All may be fair in love but not in divorce

‘All happy families,” as Tolstoy famously wrote, “are alike; each unhappy family is unhappy in its own way.” Each divorce is miserable in its own particular way too. That is why for all the best will in the world and all the best legal minds in the country, it is almost impossible to legislate justly for all the thousand and one combinations of grief and guilt in the dissolution of a marriage.

Three sensational divorce rulings were announced last week. Two went in favour of non-earning wives. “Wives Win Out!” “Payday for the wives who stay at home!” “Landmark victory for ex-wives!”, cried the headlines. Melissa Miller and Julia McFarlane, whose faces were splashed all over front pages and television screens, were supported by the law lords in their settlement claims.

Mrs Miller was told she could keep the £5m she was originally awarded after the break-up of her childless, 2¾-year marriage to a rich man, which comes to £4,935.83 a day as the tabloids unkindly pointed out, and Mrs McFarlane was told that as well as half the couple’s assets, she was entitled to £250,000 a year from her former husband, a tax specialist, for as long as she needs it.

Mr McFarlane refused to comment, perhaps wisely. His wife had given up a lucrative career every bit as good as his to look after their three children for many years. But Mr Miller was publicly outraged. “My £5m warning to wealthy husbands” was the headline of an angry interview he gave to the Jewish Chronicle. “It seems I have been penalised for the high standard of living I gave my wife . . . I believe there should be a fair compensation for the breakdown of a marriage, but surely this should not equate to a meal ticket for life after a short, childless marriage.”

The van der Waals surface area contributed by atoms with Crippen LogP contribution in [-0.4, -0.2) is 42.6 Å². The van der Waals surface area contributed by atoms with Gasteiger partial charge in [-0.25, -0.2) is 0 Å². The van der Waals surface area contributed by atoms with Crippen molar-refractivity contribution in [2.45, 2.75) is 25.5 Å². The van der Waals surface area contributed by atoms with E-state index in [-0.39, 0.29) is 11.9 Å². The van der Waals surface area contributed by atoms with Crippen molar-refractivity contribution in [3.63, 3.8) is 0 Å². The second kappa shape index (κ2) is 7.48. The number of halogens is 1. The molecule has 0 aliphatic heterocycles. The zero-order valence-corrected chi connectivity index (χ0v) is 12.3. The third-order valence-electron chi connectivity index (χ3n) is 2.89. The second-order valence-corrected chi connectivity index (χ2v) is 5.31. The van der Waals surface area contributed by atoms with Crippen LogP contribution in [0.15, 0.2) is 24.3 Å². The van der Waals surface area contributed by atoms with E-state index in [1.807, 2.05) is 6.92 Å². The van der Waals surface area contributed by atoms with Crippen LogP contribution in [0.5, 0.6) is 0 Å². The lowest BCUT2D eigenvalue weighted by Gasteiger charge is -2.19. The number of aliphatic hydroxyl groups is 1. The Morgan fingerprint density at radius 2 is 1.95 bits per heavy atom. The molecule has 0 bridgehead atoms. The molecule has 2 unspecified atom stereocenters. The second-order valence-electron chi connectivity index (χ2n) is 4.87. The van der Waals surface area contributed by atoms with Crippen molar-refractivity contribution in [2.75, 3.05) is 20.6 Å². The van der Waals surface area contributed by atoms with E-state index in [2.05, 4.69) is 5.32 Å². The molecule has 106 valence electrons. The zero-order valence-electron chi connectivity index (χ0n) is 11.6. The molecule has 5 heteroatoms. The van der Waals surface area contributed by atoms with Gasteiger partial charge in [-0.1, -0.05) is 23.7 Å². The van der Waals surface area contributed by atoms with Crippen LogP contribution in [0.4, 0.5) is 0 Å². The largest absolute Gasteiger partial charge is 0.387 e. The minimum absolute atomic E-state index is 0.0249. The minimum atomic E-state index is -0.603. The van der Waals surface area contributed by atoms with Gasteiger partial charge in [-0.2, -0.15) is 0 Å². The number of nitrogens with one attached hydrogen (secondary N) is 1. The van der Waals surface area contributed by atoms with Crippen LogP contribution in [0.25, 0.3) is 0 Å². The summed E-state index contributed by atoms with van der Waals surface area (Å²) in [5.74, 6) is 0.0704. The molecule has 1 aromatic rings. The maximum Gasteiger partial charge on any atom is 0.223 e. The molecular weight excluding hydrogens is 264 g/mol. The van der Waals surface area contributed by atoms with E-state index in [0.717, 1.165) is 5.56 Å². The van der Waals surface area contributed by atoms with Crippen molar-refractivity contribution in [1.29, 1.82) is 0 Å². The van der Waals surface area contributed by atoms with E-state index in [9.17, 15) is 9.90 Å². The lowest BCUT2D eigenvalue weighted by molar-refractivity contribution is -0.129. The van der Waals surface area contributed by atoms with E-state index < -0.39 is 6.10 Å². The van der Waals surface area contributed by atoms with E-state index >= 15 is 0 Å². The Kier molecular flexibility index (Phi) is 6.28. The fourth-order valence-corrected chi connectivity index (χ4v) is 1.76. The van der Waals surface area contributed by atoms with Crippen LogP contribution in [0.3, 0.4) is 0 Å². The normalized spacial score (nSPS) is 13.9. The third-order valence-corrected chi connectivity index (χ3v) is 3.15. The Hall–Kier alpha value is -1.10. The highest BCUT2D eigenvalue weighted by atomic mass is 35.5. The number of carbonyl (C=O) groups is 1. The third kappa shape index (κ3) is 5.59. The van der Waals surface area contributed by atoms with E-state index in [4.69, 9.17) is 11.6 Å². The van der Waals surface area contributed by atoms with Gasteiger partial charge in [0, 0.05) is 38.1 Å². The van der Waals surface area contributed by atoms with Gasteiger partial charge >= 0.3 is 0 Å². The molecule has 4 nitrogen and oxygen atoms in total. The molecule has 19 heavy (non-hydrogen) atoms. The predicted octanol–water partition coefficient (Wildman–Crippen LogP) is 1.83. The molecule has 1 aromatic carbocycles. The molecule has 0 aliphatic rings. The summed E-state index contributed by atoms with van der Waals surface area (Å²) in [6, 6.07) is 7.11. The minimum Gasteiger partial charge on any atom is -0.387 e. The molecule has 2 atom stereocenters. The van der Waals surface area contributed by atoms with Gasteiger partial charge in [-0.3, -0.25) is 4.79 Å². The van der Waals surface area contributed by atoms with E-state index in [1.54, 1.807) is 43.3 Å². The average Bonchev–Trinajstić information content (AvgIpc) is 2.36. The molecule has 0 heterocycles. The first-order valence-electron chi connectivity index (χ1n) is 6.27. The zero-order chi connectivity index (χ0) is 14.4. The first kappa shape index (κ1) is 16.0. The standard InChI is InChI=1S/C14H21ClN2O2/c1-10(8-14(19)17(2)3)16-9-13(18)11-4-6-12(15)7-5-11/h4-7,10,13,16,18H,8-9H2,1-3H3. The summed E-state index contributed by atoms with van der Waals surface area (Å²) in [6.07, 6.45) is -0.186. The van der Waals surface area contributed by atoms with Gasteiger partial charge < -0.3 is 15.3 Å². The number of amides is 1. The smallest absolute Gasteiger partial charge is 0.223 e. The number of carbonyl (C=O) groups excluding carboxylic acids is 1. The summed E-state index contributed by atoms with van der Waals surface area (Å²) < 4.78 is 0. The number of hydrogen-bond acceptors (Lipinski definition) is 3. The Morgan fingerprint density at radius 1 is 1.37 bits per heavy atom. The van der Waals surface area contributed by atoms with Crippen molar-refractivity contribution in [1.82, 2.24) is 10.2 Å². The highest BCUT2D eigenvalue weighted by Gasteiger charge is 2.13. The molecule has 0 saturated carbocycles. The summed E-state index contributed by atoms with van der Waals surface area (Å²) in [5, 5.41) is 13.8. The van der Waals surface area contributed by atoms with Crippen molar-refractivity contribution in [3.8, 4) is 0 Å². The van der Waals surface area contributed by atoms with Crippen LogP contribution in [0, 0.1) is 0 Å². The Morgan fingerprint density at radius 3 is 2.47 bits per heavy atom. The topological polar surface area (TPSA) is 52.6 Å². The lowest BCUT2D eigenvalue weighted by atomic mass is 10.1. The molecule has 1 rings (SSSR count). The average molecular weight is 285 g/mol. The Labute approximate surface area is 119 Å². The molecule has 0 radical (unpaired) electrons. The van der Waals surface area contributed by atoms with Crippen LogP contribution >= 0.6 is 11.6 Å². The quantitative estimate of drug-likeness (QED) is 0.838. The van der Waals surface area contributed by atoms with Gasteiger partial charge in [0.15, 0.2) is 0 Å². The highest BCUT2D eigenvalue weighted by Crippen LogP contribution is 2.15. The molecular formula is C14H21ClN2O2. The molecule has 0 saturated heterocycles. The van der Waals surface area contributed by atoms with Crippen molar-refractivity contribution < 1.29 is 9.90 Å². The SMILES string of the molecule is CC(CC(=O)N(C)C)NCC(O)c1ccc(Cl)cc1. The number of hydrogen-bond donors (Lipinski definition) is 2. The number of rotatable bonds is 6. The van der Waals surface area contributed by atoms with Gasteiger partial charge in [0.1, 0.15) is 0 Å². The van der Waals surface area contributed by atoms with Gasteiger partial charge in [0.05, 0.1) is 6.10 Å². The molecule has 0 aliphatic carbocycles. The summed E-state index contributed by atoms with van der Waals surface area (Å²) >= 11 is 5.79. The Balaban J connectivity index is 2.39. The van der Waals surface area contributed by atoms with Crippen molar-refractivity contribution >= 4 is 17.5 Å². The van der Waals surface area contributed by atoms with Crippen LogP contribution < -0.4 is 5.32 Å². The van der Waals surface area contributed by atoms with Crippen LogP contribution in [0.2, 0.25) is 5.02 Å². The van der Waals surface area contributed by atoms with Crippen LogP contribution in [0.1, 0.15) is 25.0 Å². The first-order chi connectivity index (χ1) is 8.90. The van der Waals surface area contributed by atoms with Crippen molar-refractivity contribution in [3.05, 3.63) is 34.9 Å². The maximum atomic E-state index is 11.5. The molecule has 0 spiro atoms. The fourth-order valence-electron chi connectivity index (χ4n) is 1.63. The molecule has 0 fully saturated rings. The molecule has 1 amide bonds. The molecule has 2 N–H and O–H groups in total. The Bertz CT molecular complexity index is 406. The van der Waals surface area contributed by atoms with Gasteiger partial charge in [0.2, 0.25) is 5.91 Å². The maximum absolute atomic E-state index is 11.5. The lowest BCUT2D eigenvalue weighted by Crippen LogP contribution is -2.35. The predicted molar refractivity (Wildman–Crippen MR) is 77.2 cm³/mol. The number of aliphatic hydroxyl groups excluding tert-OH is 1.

This was swiftly followed by the third sensational divorce settlement last week; what is sauce for the goose is sauce for the gander these days. “The Men Strike Back!” screamed one headline. “After those landmark divorce payouts for two ex-wives, British Airways pilot wins £3.5m from the lady of the manor”, and she will have to sell her pretty manor to find the money.

The law lords’ findings were said to be the most important ruling for more than 20 years on the division of property upon divorce. And they were widely said to establish new principles, in a long overdue reconsideration of these painful matters. But I remain confused and unconvinced, in so far as I understand their rulings.

Of course the central concept of fairness that guided them must be right. But as Lord Nicholls began by saying on Wednesday, fairness is an elusive concept, “an instinctive response to a given set of facts”, and to achieve fairness in the division of property is “that most intractable of problems”. People’s instinctive responses vary, to put it mildly.

It has already been established that fairness means no discrimination between husband and wife; there should be no bias in favour of the earner, or against the homemaker. The new principle the law lords have introduced is one of compensation. If one spouse gives up earnings and future earning power to look after the family and support the other spouse’s career, she or he is entitled to compensation for that loss, as with Mrs McFarlane. Four cheers for that.